Zacha may not have the playmaking prowess of Krejci or the two-way acumen of Bergeron, but the 26-year-old forward proved multiple times last season that he can hold his own at center, especially when stapled next to some elite wingers.

If either Bergeron or Krejci is out of the equation in 2023-24, Zacha stands as the first man up for an elevated role, and for good reason.


Over 82 games last season, Zacha ranked fourth on the Bruins with 57 points (21 goals, 36 assists).

Zacha was arguably at his best when slotting in for either Krejci or Bergeron at center.

In total, there were 14 games last season where Zacha replaced either Krejci or Bergeron in a top-six pivot role.

In those 14 games, Zacha posted stat lines of:

  • 10/28 @ Columbus – 16:50 TOI, 1 assist
  • 11/1 @ Pittsburgh – 16:55 TOI, 1 goal
  • 11/3 @ New York – 15:46 TOI, 1 assist
  • 12/11 @ Vegas – 17:58 TOI, 1 assist
  • 12/13 vs. Islanders – 16:43 TOI, 2 assists
  • 3/19 @ BUF – 16:29 TOI, 0 points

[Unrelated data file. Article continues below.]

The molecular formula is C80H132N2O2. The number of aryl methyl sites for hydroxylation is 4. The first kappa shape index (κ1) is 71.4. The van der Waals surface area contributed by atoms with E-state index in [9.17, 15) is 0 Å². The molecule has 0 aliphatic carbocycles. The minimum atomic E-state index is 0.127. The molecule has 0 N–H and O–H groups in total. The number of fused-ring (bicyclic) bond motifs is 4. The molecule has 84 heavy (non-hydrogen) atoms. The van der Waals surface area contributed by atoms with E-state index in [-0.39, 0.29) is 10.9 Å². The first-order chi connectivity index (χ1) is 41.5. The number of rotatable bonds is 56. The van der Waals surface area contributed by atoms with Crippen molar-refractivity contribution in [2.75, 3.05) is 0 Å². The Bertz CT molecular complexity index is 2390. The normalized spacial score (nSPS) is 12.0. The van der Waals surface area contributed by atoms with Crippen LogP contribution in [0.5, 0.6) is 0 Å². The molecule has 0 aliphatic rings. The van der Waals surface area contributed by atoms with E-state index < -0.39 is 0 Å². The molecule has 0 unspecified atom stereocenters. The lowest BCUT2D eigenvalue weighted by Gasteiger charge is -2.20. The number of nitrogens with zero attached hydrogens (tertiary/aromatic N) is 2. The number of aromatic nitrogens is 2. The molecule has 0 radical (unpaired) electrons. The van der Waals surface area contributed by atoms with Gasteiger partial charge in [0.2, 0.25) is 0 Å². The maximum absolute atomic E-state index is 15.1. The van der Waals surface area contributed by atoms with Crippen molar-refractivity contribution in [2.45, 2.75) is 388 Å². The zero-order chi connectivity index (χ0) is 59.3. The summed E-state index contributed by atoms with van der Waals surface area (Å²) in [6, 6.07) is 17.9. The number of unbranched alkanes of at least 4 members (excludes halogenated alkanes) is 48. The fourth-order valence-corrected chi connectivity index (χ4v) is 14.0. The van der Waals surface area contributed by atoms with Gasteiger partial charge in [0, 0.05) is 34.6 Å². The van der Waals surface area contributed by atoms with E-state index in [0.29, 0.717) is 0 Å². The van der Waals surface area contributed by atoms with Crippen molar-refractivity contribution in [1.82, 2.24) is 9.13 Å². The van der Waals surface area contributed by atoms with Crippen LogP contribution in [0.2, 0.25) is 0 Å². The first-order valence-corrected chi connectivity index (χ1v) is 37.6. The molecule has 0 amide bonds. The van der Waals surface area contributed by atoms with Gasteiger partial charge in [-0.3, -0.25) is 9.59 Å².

• 3/26 @ Carolina — 20:01 TOI, 1 assist
  • 4/1 @ PIT – 15:04 TOI, 3 assists
  • 4/2 @ STL – 19:32 TOI, 0 points
  • 4/6 vs. TOR – 18:32 TOI, 0 points
  • 4/8 vs. NJD – 17:23 TOI, 2 goals
  • 4/9 @ PHI – 16:49 TOI, 1 goal, 1 assist
  • 4/11 vs. WSH – 14:20 TOI, 0 points
  • 4/13 vs. MTL – 16:32 TOI, 0 points

That’s an 82-point pace over a full season at center for Zacha, who also should benefit in the coming years with more reps on the power play, especially at the bumper position. Of Zacha’s 57 points, 43 came at 5v5 play — with only David Pastrnak accruing more away from the man advantage (61) on Boston’s roster.

“He’s really developed the puck pressure we like to see in the D zone from a centerman,” Jim Montgomery said of Zacha back in April. “And offensively, he’s gifted attacking through the middle. So we didn’t know that was a great strength of his, but it is a great strength of his. … I think he can consistently hit 65 points for us.”